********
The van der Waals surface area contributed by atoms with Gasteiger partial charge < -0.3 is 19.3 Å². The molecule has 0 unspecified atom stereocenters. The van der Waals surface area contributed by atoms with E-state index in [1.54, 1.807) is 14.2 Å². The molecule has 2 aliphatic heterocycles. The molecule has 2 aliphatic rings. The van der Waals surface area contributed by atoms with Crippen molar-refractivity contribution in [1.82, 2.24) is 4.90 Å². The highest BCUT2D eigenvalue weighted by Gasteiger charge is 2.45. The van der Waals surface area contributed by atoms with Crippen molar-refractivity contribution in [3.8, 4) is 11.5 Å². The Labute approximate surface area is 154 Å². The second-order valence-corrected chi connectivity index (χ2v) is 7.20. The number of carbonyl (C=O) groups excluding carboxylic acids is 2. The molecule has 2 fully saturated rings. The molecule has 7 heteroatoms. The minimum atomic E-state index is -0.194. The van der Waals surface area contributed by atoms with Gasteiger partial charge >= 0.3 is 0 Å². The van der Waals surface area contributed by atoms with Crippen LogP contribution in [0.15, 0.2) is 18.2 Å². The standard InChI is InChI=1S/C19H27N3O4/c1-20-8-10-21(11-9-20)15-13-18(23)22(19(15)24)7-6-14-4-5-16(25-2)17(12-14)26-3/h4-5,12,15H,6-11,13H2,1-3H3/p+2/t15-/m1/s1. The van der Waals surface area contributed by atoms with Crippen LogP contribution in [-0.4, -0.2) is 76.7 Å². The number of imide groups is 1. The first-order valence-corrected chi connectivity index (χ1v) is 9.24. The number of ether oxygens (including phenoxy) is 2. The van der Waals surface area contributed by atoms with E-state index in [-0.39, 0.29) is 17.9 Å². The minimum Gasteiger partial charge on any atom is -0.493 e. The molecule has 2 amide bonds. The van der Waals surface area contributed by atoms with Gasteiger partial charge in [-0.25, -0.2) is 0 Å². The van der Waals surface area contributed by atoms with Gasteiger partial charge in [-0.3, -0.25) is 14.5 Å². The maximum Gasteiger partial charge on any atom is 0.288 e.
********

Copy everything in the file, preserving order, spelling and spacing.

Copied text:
The van der Waals surface area contributed by atoms with Gasteiger partial charge < -0.3 is 19.3 Å². The molecule has 0 unspecified atom stereocenters. The van der Waals surface area contributed by atoms with E-state index in [1.54, 1.807) is 14.2 Å². The molecule has 2 aliphatic heterocycles. The molecule has 2 aliphatic rings. The van der Waals surface area contributed by atoms with Crippen molar-refractivity contribution in [1.82, 2.24) is 4.90 Å². The highest BCUT2D eigenvalue weighted by Gasteiger charge is 2.45. The van der Waals surface area contributed by atoms with Crippen molar-refractivity contribution in [3.8, 4) is 11.5 Å². The Labute approximate surface area is 154 Å². The second-order valence-corrected chi connectivity index (χ2v) is 7.20. The number of carbonyl (C=O) groups excluding carboxylic acids is 2. The molecule has 2 fully saturated rings. The molecule has 7 heteroatoms. The minimum atomic E-state index is -0.194. The van der Waals surface area contributed by atoms with Gasteiger partial charge >= 0.3 is 0 Å². The van der Waals surface area contributed by atoms with Crippen LogP contribution in [0.15, 0.2) is 18.2 Å². The standard InChI is InChI=1S/C19H27N3O4/c1-20-8-10-21(11-9-20)15-13-18(23)22(19(15)24)7-6-14-4-5-16(25-2)17(12-14)26-3/h4-5,12,15H,6-11,13H2,1-3H3/p+2/t15-/m1/s1. The van der Waals surface area contributed by atoms with Crippen LogP contribution in [-0.4, -0.2) is 76.7 Å². The number of imide groups is 1. The first-order valence-corrected chi connectivity index (χ1v) is 9.24. The number of ether oxygens (including phenoxy) is 2. The van der Waals surface area contributed by atoms with E-state index in [-0.39, 0.29) is 17.9 Å². The minimum Gasteiger partial charge on any atom is -0.493 e. The molecule has 2 amide bonds. The van der Waals surface area contributed by atoms with Gasteiger partial charge in [-0.25, -0.2) is 0 Å². The van der Waals surface area contributed by atoms with Gasteiger partial charge in [-0.3, -0.25) is 14.5 Å². The maximum Gasteiger partial charge on any atom is 0.288 e.